“The turnover rate in the ES department improved from 38.4 percent in 2015 to 25.8 percent in 2016 to 18.7 percent in 2017,” Rothermel says. “That is quite an accomplishment, especially in a strong economy. It’s obvious they are doing something right.”
As part of his approach, Manno helps team members connect the dots between their work and the hospital’s overall goal of making life better for children. Whether in a daily huddle or regular departmental meetings, ES leaders state the hospital’s core mission at the start of each meeting and ask employees how they are helping to realize that goal.
“We try to get staff to discuss how what they do each day impacts the patients, whether it is taking out the trash so their rooms are clean and fresh, or shining the floor to make a good impression on patients and their families, everyone makes a contribution to patient care — not just the clinical staff,” Manno says.
Along with the AIDET protocol, the team’s cleaning routine includes three daily visits to each patient room (a morning refresh, a full clean and an evening refresh) following six steps: high dusting, disinfection of vertical surfaces, disinfection of horizontal surfaces, trash and linen removal, restroom cleaning and floor cleaning. Technology is also critical. The department’s facility software solution has a quality-control feature to ensure that supervisors are performing appropriate inspections on each shift. And a restroom-alert system offers visitors a number to text to report any emergencies or problems.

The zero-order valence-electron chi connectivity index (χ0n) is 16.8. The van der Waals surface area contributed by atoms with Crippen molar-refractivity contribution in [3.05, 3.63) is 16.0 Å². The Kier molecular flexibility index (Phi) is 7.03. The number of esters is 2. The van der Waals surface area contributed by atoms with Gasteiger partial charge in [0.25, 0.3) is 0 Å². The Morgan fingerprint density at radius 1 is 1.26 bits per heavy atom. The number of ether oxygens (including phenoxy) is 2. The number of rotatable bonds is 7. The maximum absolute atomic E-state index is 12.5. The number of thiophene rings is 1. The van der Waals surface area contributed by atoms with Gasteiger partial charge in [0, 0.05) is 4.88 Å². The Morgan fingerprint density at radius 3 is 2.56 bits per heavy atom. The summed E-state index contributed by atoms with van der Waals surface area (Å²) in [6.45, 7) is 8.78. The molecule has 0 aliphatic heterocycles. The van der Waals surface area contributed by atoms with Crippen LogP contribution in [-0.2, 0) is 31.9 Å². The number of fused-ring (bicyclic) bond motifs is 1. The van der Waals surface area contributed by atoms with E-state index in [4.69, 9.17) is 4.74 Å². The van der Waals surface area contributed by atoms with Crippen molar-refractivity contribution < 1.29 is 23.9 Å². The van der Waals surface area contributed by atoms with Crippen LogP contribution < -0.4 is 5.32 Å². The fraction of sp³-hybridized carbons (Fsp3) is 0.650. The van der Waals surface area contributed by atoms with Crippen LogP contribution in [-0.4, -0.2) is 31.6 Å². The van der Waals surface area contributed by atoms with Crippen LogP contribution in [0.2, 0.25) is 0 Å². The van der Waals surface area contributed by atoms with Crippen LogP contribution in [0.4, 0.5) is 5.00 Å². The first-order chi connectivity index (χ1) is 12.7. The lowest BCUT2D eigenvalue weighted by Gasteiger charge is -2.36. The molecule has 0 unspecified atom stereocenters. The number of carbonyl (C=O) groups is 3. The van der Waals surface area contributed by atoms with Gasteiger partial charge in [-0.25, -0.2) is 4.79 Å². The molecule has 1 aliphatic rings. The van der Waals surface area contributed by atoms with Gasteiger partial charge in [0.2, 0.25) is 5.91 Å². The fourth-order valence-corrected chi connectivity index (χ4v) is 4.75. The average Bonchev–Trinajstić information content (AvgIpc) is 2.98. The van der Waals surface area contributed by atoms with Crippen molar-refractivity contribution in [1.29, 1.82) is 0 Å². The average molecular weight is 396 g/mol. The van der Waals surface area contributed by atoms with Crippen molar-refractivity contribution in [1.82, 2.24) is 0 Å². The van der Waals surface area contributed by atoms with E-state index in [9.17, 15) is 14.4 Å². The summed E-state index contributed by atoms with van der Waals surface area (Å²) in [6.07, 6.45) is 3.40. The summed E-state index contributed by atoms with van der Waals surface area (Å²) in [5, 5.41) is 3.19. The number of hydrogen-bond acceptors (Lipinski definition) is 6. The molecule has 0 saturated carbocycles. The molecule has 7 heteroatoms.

Manno uses the data to track and analyze cleaning patterns and make adjustments accordingly — a potential cost saver. “This system works really well and it is part of our department dashboard that gives us great data to show to management,” Manno says.
ES is also part of a multidisciplinary collaboration called patient room preventive maintenance, which also includes nursing, engineering, information technology, planning, and design and construction. After nursing blocks off several rooms, each department works in the room to repaint, test, certify or repair equipment; evaluate furniture; and complete other tasks while ES does a full room clean. “The room can go back into service within 48 hours, looking better and providing a great space for patients and families,” Manno says.
The ES department’s rigorous training protocol ties directly to infection prevention — a critical issue at a hospital the size of Children’s Medical Center Dallas, the eighth largest pediatric care provider in the nation. ES technicians are well-integrated into the overall infection-prevention program and employees who are trained on infection control continue their education throughout their employment. Guest speakers come in to discuss infection control, hand hygiene and other related issues that are part of competency checklists.
In addition, five team members, including Manno, have earned the AHE Certified Healthcare Environmental Services Technician designation for front-line staff. Certified team members can educate others as part of the train-the-trainer model. Each improvement brings the team closer to its core goal, Manno says.
‘Making life better’
“What the ES team does at this hospital is vital to making life better for children,” Manno says. “I tell them that they aren’t just cleaning, they are disinfecting. This isn’t an office building, it’s a hospital. We are helping patients get well and go home sooner.”
Beth Burmahl is a freelance writer specializing in health care topics and based in Lisle, Ill.